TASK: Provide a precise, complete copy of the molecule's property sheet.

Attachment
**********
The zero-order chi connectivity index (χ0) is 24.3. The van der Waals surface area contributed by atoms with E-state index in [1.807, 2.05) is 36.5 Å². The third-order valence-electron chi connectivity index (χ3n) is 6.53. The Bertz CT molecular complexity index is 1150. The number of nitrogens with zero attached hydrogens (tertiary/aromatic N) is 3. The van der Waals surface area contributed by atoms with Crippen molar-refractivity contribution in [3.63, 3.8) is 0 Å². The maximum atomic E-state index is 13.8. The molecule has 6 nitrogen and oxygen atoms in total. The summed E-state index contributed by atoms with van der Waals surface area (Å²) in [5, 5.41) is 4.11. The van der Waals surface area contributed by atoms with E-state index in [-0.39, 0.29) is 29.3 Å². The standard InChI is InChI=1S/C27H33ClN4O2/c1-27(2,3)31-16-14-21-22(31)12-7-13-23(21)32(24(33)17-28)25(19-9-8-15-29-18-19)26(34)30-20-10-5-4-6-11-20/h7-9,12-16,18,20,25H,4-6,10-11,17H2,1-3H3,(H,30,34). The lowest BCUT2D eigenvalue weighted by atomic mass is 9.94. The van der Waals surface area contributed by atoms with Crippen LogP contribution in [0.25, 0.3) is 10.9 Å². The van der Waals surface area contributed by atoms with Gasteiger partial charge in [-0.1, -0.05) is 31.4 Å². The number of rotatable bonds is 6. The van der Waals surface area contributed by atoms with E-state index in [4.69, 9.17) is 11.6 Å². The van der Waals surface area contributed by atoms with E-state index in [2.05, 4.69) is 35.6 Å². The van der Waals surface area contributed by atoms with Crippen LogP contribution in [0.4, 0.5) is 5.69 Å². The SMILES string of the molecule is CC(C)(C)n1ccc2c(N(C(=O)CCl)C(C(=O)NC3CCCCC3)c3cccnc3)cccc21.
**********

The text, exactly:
The zero-order chi connectivity index (χ0) is 24.3. The van der Waals surface area contributed by atoms with E-state index in [1.807, 2.05) is 36.5 Å². The third-order valence-electron chi connectivity index (χ3n) is 6.53. The Bertz CT molecular complexity index is 1150. The number of nitrogens with zero attached hydrogens (tertiary/aromatic N) is 3. The van der Waals surface area contributed by atoms with Crippen molar-refractivity contribution in [3.63, 3.8) is 0 Å². The maximum atomic E-state index is 13.8. The molecule has 6 nitrogen and oxygen atoms in total. The summed E-state index contributed by atoms with van der Waals surface area (Å²) in [5, 5.41) is 4.11. The van der Waals surface area contributed by atoms with E-state index in [-0.39, 0.29) is 29.3 Å². The standard InChI is InChI=1S/C27H33ClN4O2/c1-27(2,3)31-16-14-21-22(31)12-7-13-23(21)32(24(33)17-28)25(19-9-8-15-29-18-19)26(34)30-20-10-5-4-6-11-20/h7-9,12-16,18,20,25H,4-6,10-11,17H2,1-3H3,(H,30,34). The lowest BCUT2D eigenvalue weighted by atomic mass is 9.94. The van der Waals surface area contributed by atoms with Crippen LogP contribution in [0.25, 0.3) is 10.9 Å². The van der Waals surface area contributed by atoms with Gasteiger partial charge in [-0.1, -0.05) is 31.4 Å². The number of rotatable bonds is 6. The van der Waals surface area contributed by atoms with E-state index in [4.69, 9.17) is 11.6 Å². The van der Waals surface area contributed by atoms with E-state index in [2.05, 4.69) is 35.6 Å². The van der Waals surface area contributed by atoms with Crippen LogP contribution in [0.4, 0.5) is 5.69 Å². The SMILES string of the molecule is CC(C)(C)n1ccc2c(N(C(=O)CCl)C(C(=O)NC3CCCCC3)c3cccnc3)cccc21.